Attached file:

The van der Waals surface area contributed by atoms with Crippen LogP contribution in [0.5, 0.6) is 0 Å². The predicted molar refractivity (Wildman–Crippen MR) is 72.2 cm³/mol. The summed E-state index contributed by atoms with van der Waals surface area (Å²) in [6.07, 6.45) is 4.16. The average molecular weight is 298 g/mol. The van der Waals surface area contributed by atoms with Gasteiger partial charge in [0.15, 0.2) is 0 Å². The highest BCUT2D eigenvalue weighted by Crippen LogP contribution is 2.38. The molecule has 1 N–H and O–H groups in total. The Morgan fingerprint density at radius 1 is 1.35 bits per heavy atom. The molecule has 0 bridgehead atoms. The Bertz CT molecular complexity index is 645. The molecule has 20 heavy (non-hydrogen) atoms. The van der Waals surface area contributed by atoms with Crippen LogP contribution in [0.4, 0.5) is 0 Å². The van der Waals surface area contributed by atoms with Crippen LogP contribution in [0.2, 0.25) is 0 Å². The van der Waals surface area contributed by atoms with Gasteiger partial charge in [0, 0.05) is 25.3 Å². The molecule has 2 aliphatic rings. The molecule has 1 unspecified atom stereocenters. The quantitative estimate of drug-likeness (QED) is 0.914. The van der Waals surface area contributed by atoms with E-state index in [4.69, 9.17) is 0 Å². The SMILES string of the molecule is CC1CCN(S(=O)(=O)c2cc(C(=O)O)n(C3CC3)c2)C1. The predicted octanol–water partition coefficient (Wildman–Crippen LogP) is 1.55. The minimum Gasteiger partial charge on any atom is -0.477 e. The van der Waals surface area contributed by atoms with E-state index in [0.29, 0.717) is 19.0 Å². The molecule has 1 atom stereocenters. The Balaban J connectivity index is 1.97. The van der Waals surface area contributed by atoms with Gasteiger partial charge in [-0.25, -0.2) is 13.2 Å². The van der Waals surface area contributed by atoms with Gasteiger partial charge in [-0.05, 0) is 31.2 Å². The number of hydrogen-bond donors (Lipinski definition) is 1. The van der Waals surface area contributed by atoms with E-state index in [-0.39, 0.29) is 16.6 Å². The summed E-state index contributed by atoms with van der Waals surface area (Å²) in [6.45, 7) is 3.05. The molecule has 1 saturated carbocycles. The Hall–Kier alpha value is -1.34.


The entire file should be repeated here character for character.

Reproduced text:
The van der Waals surface area contributed by atoms with Crippen LogP contribution in [0.5, 0.6) is 0 Å². The predicted molar refractivity (Wildman–Crippen MR) is 72.2 cm³/mol. The summed E-state index contributed by atoms with van der Waals surface area (Å²) in [6.07, 6.45) is 4.16. The average molecular weight is 298 g/mol. The van der Waals surface area contributed by atoms with Gasteiger partial charge in [0.15, 0.2) is 0 Å². The highest BCUT2D eigenvalue weighted by Crippen LogP contribution is 2.38. The molecule has 1 N–H and O–H groups in total. The Morgan fingerprint density at radius 1 is 1.35 bits per heavy atom. The molecule has 0 bridgehead atoms. The Bertz CT molecular complexity index is 645. The molecule has 20 heavy (non-hydrogen) atoms. The van der Waals surface area contributed by atoms with Crippen LogP contribution in [0.4, 0.5) is 0 Å². The van der Waals surface area contributed by atoms with Crippen LogP contribution in [0.2, 0.25) is 0 Å². The van der Waals surface area contributed by atoms with Gasteiger partial charge in [0, 0.05) is 25.3 Å². The molecule has 2 aliphatic rings. The molecule has 1 unspecified atom stereocenters. The quantitative estimate of drug-likeness (QED) is 0.914. The van der Waals surface area contributed by atoms with E-state index in [4.69, 9.17) is 0 Å². The SMILES string of the molecule is CC1CCN(S(=O)(=O)c2cc(C(=O)O)n(C3CC3)c2)C1. The predicted octanol–water partition coefficient (Wildman–Crippen LogP) is 1.55. The minimum Gasteiger partial charge on any atom is -0.477 e. The van der Waals surface area contributed by atoms with E-state index in [0.29, 0.717) is 19.0 Å². The molecule has 1 atom stereocenters. The Balaban J connectivity index is 1.97. The van der Waals surface area contributed by atoms with Gasteiger partial charge in [-0.25, -0.2) is 13.2 Å². The van der Waals surface area contributed by atoms with Gasteiger partial charge in [-0.05, 0) is 31.2 Å². The number of hydrogen-bond donors (Lipinski definition) is 1. The van der Waals surface area contributed by atoms with E-state index in [-0.39, 0.29) is 16.6 Å². The summed E-state index contributed by atoms with van der Waals surface area (Å²) in [6.45, 7) is 3.05. The molecule has 1 saturated carbocycles. The Hall–Kier alpha value is -1.34.